Co-Parenting, Covid, and Back-to-School: What to Consider
With some kids already in school, others getting ready to start, and health a top concern, it’s important to prepare for the unique challenges this school year may present—especially to co-parents.
Back-to-school prep is stressful as it is, let alone for two-household families. Even if you’ve had a solid parenting plan in place with your ex, these unprecedented times of COVID-19 may bring about new issues you’ll have to work through.
As we look ahead to the 2020-2021 school year, here’s what you and your ex should consider in regard to shared parenting and COVID-19:
Key Considerations for Back-to-School in the Time of Coronavirus
Don’t let the year get ahead of you. With proper forethought and planning, you can avoid some hiccups and enjoy a smoother school year for you, your ex, and your child.
Review Your Co-Parenting Plan
Now is an important moment to review the parenting agreement or order you and your ex have been reliant on. Since it’s highly likely that you’ll run into new challenges in this school year, it’s the perfect time to think ahead and try to address those challenges before they arise.
For some families, they’re considering how virtual learning will shape their parenting schedule. For others, they’re working around in-school attendance one or two days a week. Many people are also learning how to make it work while working from home and homeschooling their children.
To keep communication open between parents, consider sharing an electronic calendar that you both can reference to clarify where the children are, when, and what each parent’s upcoming responsibilities are.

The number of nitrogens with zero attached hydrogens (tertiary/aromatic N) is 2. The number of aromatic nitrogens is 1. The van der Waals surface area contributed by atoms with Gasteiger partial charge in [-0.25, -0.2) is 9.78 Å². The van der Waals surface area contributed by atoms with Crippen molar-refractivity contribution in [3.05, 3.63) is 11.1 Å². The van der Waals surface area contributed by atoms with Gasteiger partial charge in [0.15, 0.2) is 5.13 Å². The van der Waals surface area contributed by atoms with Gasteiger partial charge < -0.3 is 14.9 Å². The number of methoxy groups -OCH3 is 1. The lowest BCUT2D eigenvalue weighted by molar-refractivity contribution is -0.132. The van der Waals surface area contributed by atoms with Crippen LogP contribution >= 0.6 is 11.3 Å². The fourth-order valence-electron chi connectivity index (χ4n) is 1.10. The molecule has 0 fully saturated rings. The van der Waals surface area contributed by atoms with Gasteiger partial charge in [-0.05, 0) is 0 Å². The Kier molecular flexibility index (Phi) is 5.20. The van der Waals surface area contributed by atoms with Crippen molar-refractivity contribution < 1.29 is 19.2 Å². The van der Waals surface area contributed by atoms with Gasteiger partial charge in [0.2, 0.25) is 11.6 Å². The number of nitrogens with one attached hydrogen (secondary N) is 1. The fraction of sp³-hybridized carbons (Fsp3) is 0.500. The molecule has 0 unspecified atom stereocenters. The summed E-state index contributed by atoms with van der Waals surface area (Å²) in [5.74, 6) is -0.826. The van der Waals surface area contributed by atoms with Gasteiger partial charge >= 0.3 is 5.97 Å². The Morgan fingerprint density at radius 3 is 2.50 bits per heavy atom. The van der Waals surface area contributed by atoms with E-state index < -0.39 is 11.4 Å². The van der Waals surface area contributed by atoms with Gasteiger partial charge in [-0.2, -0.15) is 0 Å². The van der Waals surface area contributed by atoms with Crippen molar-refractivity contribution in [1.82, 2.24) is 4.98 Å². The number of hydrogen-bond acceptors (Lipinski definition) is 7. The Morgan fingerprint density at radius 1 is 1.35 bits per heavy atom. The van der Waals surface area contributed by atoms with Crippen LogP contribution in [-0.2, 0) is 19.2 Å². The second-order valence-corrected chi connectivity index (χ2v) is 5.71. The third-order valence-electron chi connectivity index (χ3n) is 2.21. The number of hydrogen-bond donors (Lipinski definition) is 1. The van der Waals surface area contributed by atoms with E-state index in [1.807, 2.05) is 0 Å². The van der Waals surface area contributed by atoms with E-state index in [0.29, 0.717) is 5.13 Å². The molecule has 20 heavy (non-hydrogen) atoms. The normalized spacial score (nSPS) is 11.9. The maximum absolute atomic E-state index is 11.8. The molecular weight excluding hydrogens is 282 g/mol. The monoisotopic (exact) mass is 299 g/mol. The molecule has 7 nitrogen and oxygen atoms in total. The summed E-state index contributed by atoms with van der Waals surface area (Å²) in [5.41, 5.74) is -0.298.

Get the Kids Involved in the Conversation
Many parents are facing health-related concerns due to the COVID-19 pandemic and the new arrangements schools are making to best serve their students during this strange time. It’s important to have honest, age-appropriate conversations with your little one about safety expectations, changes to their school day, and how to keep one other healthy. If you’re not sure where to start, try referencing these articles by the CDC or PBS on this exact topic.
Maintain School Resource Access in Both Households
If your family is one of the many facing remote or partially remote learning, maintaining access to all relevant school resources in both households is critical. Schools and teachers will be relying on parents to facilitate communication, aid in turning in assignments, and keeping their kids on the ball when it comes to their virtual learning schedule. Before the school year gets too far ahead, be sure that both you and your ex have full access to any online portals, homework assignments, school records, and school contact information.
Update Your Emergency Contact Info
Now is the perfect time to check over your children’s emergency contact information and make any updates as needed. If you’ll both be sharing the load of school responsibilities, be sure to have both parents listed as emergency contacts. Given the possibility of positive COVID-19 test results from someone at your child’s school, you’ll want the school to be able to reach you easily.
Think Ahead For Back-to-School Expenses
Back-to-school shopping might also be looking a bit different this year. Rather than a new backpack and lunch box, a virtual learner might instead need an at-home desk, computer, earphones, or printer. Double check that your student will have access to the resources they need at both households so they never miss a beat.
Try Using an App to Improve Organization
Luckily, we live in a time where technology can make things a bit easier on us. There are many apps that can help keep you organized and in close communication with your ex and your child, no matter what household they’re at. Google Calendars, Zoom, and apps like Our Family Wizard can all help to lighten your load.
We’re All In This Together
If you’re feeling overwhelmed by all the new changes, take a deep breath and remember you’re not alone in this. Parents around the world are facing all of this for the first time, together. All you can do is take things one day at a time. Eventually, you and your ex will find your rhythm with the new school year as you adjust to the changes COVID-19 has brought about.
If you’re struggling to adjust to this ‘next normal,’ visit the Natalie Baird Mediations blog for more helpful tips for parents during the COVID-19 pandemic. If you’re balancing a divorce, school, and Coronavirus complications, you can simplify your divorce process through virtual mediation. Contact our collaborative divorce attorneys and mediation experts to schedule a virtual session today.